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Author Topic: Printing bitcoins : could it work?  (Read 14045 times)
em3rgentOrdr
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September 11, 2010, 09:24:59 PM
 #61

or you could just hand them a $20 bill... Cheesy

QR codes that you can print on your computer is the way to go.

http://delivr.com/qr-code-generator  
(I also mesaged them and asked for bitcoin to be added to their list of services)

I put a btc address in the following qr code lol





AWESOME!!!  Turns out there are a whole variety of these QR code scanners for all brands of cell phones...  http://delivr.com/11gru.  I just installed i-nigma for iPhone with realtime scanning for Free on my iPhone, pointed my iPhone at your image on my computer screen, and it instantly recognized the QR code as:

1MG2EaHRBnL4FPuy2Wu752ZGaqNeyuJ9aJ

Could you verify if this is correct?  I will send you a bitcoin in a few minutes...please verify if you receive them.  If so, we can mark September 11, 2010 as the first day in history that bitcoins were exchanged by scanning a QR code of a bitcoin address! 

One you receive my bitcoin, feel free to return it back to me  Smiley at the my bitcoin address below:



Thanks!

"We will not find a solution to political problems in cryptography, but we can win a major battle in the arms race and gain a new territory of freedom for several years.

Governments are good at cutting off the heads of a centrally controlled networks, but pure P2P networks are holding their own."
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jgarzik
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September 12, 2010, 12:47:05 AM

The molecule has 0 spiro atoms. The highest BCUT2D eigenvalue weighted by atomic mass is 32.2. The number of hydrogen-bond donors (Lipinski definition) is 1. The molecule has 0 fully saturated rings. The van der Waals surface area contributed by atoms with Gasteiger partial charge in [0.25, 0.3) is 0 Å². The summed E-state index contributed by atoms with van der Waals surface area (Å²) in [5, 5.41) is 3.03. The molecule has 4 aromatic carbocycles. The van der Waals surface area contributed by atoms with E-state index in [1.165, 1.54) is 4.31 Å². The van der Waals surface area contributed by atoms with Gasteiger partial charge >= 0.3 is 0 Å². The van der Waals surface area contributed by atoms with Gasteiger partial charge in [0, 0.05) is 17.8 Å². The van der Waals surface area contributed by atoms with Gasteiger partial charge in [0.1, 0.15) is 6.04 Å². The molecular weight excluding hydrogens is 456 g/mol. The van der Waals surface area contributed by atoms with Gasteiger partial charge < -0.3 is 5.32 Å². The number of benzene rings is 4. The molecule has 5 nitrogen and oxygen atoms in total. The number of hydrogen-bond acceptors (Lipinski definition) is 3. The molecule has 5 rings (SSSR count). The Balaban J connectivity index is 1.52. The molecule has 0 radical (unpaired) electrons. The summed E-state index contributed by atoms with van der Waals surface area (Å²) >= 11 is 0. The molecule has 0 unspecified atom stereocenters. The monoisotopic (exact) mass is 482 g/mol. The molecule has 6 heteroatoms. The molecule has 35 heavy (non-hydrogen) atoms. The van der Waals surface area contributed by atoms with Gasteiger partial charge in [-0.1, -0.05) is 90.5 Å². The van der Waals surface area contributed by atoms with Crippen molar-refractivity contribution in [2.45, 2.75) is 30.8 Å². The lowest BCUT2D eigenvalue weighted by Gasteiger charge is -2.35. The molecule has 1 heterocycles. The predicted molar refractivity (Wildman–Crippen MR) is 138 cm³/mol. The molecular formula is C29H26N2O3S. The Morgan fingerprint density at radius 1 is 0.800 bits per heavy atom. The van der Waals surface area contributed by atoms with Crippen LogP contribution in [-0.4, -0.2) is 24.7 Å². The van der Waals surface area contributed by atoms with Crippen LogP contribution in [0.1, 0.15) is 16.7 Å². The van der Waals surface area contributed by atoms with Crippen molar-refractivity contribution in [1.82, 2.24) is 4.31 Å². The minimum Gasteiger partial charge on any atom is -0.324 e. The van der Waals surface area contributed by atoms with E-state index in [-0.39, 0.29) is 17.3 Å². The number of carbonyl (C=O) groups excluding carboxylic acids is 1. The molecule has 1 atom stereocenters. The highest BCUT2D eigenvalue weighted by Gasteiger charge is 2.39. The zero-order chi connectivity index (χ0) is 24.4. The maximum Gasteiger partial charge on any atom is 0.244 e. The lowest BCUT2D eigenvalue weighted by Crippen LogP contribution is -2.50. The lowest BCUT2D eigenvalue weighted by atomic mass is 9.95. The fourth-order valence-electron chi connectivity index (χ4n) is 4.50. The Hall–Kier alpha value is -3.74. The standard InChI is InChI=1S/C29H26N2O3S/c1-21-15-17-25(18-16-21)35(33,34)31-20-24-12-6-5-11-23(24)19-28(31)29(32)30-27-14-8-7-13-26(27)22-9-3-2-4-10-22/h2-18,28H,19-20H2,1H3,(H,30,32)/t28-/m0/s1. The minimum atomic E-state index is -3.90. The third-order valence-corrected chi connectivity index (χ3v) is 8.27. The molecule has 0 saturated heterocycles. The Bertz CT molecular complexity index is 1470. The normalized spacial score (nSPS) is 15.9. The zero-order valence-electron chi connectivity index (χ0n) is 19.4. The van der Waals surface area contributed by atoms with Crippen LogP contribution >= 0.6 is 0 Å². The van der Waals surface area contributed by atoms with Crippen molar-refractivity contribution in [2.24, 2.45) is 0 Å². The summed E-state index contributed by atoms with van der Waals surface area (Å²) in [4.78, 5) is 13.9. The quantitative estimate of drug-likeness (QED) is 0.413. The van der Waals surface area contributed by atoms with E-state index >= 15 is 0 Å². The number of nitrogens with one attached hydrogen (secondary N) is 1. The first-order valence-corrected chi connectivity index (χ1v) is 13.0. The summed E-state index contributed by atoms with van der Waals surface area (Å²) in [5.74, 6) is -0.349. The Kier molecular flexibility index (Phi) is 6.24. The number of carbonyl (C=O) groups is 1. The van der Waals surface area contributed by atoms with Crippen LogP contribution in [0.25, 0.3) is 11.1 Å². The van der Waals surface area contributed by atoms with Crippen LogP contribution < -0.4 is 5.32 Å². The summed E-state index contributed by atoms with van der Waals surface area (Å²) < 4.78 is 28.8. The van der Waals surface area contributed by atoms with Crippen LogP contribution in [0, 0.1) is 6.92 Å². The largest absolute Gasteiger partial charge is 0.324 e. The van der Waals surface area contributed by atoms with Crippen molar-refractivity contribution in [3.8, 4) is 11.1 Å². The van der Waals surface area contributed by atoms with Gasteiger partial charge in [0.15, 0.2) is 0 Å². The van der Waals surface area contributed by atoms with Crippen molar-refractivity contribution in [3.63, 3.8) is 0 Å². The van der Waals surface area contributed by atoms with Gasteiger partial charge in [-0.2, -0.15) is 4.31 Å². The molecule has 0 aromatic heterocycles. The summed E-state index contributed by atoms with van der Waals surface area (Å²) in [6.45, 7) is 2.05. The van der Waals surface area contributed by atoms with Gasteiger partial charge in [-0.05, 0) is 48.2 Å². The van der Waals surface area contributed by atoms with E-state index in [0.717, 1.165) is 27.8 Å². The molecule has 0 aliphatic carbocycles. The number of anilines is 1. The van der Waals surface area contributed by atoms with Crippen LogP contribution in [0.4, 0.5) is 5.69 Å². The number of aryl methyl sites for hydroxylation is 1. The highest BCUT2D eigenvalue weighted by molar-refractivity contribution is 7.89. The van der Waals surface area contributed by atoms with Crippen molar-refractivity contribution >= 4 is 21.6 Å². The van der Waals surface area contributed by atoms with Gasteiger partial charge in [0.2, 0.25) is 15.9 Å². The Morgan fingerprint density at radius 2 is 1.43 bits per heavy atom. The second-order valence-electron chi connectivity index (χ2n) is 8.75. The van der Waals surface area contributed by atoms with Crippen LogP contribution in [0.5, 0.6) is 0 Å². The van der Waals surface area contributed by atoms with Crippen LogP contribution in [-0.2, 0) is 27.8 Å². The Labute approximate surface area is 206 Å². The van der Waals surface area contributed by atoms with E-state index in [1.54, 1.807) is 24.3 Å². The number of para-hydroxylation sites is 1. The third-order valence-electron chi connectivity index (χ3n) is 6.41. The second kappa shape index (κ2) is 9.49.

#62

QR-code should decode to something like

      bitcoin://17NdbrSGoUotzeGCcMMCqnFkEvLymoou9j

because there are plenty of non-bitcoin QR-code users out there too.


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theymos
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September 12, 2010, 01:15:28 AM
 #63

QR-code should decode to something like

      bitcoin://17NdbrSGoUotzeGCcMMCqnFkEvLymoou9j

because there are plenty of non-bitcoin QR-code users out there too.

Zarutian wrote a proposed Bitcoin URI scheme for this kind of thing, and I made some modifications. Here it is:
http://pastebin.com/VsBbmXQx

According to that, you would use something like:
x-btc:addr=1NXYoJ5xU91Jp83XfVMHwwTUyZFK64BoAD?theymos;store
This says "Store 1NX... in your address book under the label 'theymos'".

1NXYoJ5xU91Jp83XfVMHwwTUyZFK64BoAD
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September 12, 2010, 01:52:03 AM
 #64

I think that using URI is the right way. You may test my QR Code too. Smiley



P.S. I found online QR Code decoder: http://zxing.org/w/decode.jspx Wink

"Never invest unless you can afford to lose your entire investment." © S3052
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September 12, 2010, 01:35:19 PM
 #65

or you could just hand them a $20 bill... Cheesy

QR codes that you can print on your computer is the way to go.

http://delivr.com/qr-code-generator  
(I also mesaged them and asked for bitcoin to be added to their list of services)

I put a btc address in the following qr code lol





AWESOME!!!  Turns out there are a whole variety of these QR code scanners for all brands of cell phones...  http://delivr.com/11gru.  I just installed i-nigma for iPhone with realtime scanning for Free on my iPhone, pointed my iPhone at your image on my computer screen, and it instantly recognized the QR code as: